It goes without saying that today\’s conversations are often constrained by the evolving feelings of the aggrieved. What someone could get away with saying in the 1950\’s often won\’t fly in 2008 – primarily, because people aren\’t used to being talked to bluntly and directly.
Given today\’s debate about the integrity of the voting process in Wisconsin, this article from the 1958 Wisconsin Blue Book seems shocking in its bluntness. The Blue Book, the state\’s almanac of government and politics, is known for its impartial description of legislative issues in the time it is released. Normally, the Blue Book is considered an effective cure for insomnia. Yet, clearly, an impartial article about voting in 1958 seems downright inflammatory in 2008. See the first page below:
Basically, the nonpartisan Legislative Reference Bureau had no problem essentially calling people dopes if they either made an ill-informed vote, or threw their vote away as a \”protest.\”
Supporters of a law requiring photo ID at polling places often point out that one needs an ID to rent a movie, go to a bar, or cash a check. They argue that if people are expected to use identification for those relatively insignificant actions, they certainly should be asked to verify who they are before voting.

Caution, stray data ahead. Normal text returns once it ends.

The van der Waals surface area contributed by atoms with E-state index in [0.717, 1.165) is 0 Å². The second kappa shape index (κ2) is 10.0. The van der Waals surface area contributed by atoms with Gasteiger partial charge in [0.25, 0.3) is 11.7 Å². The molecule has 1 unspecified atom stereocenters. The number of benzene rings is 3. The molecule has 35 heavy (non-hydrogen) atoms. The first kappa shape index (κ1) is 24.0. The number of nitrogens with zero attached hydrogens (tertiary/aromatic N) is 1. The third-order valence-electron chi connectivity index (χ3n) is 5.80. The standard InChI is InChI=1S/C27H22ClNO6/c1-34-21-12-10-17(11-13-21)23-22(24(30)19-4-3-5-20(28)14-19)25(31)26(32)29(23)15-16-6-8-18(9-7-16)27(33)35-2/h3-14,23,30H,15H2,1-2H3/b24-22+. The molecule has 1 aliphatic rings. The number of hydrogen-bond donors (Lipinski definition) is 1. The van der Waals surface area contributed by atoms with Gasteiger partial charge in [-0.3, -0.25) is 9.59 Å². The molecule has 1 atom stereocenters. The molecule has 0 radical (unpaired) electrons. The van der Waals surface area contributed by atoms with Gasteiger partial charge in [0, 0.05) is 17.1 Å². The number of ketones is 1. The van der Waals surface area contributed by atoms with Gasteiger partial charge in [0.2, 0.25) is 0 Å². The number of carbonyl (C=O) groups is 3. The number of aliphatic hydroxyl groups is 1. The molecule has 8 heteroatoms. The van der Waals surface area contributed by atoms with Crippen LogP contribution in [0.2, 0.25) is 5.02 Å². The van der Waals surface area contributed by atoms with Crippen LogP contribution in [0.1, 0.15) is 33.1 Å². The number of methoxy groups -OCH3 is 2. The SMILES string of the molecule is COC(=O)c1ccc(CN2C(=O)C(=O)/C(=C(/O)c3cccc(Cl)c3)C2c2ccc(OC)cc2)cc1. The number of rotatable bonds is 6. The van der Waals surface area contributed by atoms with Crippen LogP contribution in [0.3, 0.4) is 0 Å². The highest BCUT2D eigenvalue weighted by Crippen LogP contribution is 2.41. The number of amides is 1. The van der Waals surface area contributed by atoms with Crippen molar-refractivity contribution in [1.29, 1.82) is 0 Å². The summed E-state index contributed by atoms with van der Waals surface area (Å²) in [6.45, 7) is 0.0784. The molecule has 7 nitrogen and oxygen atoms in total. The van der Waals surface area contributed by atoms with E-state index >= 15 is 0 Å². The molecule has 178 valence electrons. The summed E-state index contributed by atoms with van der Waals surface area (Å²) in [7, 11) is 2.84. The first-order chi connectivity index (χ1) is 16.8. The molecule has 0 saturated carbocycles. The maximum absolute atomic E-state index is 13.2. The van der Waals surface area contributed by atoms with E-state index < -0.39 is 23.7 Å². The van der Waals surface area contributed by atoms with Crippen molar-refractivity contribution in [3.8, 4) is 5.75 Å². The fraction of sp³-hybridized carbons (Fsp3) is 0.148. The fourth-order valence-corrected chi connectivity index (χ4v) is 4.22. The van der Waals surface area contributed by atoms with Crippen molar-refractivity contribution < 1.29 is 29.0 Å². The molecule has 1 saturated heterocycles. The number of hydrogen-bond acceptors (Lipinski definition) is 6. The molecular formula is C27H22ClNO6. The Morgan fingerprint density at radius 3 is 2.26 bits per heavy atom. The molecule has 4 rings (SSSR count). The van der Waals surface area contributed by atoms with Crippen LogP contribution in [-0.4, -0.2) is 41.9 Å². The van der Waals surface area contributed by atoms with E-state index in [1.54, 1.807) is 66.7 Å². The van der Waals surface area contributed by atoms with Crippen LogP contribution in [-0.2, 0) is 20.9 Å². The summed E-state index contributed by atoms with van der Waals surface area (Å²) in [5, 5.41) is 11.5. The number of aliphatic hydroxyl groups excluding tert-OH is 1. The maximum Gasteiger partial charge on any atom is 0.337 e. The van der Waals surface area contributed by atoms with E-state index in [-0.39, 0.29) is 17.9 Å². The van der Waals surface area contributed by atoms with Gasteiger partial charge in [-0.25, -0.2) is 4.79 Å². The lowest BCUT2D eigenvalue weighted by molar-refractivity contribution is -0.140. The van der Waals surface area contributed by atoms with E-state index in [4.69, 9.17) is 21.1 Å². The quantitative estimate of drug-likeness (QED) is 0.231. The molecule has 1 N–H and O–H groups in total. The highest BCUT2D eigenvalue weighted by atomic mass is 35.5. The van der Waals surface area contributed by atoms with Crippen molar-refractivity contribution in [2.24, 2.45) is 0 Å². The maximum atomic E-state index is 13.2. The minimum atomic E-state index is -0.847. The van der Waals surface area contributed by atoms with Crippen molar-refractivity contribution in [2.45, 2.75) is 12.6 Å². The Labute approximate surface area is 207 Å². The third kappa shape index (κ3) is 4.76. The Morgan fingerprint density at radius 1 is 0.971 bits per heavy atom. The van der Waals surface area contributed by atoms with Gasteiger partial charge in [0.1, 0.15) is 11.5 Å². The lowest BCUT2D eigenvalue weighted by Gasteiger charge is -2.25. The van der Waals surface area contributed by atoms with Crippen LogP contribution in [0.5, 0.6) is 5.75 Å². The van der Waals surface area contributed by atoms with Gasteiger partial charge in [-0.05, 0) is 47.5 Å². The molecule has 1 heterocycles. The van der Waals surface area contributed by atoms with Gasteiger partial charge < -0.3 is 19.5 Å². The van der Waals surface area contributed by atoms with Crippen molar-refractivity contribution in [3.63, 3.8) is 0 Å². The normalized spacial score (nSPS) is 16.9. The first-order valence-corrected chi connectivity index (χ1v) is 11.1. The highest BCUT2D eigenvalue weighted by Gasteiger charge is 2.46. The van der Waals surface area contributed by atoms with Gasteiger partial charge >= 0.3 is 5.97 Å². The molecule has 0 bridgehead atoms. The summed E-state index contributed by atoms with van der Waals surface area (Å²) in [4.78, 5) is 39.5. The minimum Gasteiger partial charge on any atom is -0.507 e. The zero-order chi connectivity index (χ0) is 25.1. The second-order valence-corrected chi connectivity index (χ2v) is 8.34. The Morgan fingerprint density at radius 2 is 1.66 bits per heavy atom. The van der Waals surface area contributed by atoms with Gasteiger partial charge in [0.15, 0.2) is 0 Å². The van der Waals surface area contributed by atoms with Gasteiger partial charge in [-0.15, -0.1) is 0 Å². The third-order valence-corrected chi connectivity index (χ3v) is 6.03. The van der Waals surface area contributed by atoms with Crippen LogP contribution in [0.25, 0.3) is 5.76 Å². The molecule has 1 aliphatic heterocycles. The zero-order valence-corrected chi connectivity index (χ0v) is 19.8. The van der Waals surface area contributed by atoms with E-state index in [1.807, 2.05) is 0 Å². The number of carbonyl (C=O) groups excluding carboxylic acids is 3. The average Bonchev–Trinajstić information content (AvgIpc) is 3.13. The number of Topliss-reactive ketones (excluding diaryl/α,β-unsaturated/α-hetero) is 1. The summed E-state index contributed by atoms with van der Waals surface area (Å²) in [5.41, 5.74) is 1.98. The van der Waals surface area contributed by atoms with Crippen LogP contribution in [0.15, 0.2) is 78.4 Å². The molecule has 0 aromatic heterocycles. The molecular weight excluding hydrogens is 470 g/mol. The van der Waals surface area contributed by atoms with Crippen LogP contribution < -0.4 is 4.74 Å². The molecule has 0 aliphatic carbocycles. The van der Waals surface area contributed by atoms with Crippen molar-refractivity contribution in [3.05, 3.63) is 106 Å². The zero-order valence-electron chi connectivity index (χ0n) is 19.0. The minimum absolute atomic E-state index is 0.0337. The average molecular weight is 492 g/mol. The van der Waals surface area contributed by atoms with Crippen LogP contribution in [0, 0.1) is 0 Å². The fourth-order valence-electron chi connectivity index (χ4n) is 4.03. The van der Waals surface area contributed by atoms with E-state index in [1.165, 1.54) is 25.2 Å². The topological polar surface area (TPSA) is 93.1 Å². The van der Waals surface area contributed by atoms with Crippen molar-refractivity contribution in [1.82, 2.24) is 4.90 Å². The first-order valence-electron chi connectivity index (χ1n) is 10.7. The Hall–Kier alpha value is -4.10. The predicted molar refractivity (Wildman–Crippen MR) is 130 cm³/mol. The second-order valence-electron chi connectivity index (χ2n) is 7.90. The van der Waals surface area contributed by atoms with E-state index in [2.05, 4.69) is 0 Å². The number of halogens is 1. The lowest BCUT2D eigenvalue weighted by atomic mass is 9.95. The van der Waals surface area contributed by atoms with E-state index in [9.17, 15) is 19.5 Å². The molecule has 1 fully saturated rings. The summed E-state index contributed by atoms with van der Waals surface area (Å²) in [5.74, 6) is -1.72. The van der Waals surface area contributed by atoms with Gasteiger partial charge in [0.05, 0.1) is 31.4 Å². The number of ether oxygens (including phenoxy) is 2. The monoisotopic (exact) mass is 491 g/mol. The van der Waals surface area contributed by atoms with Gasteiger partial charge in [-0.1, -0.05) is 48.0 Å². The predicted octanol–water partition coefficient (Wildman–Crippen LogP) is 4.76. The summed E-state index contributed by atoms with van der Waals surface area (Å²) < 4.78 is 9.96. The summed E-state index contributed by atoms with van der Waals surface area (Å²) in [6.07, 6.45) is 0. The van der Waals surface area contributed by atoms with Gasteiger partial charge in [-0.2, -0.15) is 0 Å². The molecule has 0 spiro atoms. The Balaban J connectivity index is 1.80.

Those who are anti-photo ID (Governor Jim Doyle, for instance), counter that voting is a \”right,\” and therefore different than those other actions which require identification. Yet, clearly, the idea that voting is a \”right\” is a new concept. As stated clearly above, voting was traditionally considered a privilege, exercised by those who display a modicum of civic responsibility and knowledge.
Perhaps most amazingly, the Blue Book offers up this strong quote, which – despite its common sense meaning – would today seem to be partisan fighting words:
For many centuries, and even today, in parts of our world people have struggled and died for the privilege of voting, and it therefore behooves those of us to whom the privilege has come so easily by reason of birth in this state that we treat this privilege with the dignity to which it is entitled.
Clearly, what was once common sense has now been twisted to the advantage of certain people looking to influence elections. People in 1958 were proud of the integrity of their elections, and recognized the civic responsibility inherent in the privilege of voting. Today, voting is less an act of civic responsibility and more an act of gaming the system for partisan advantage.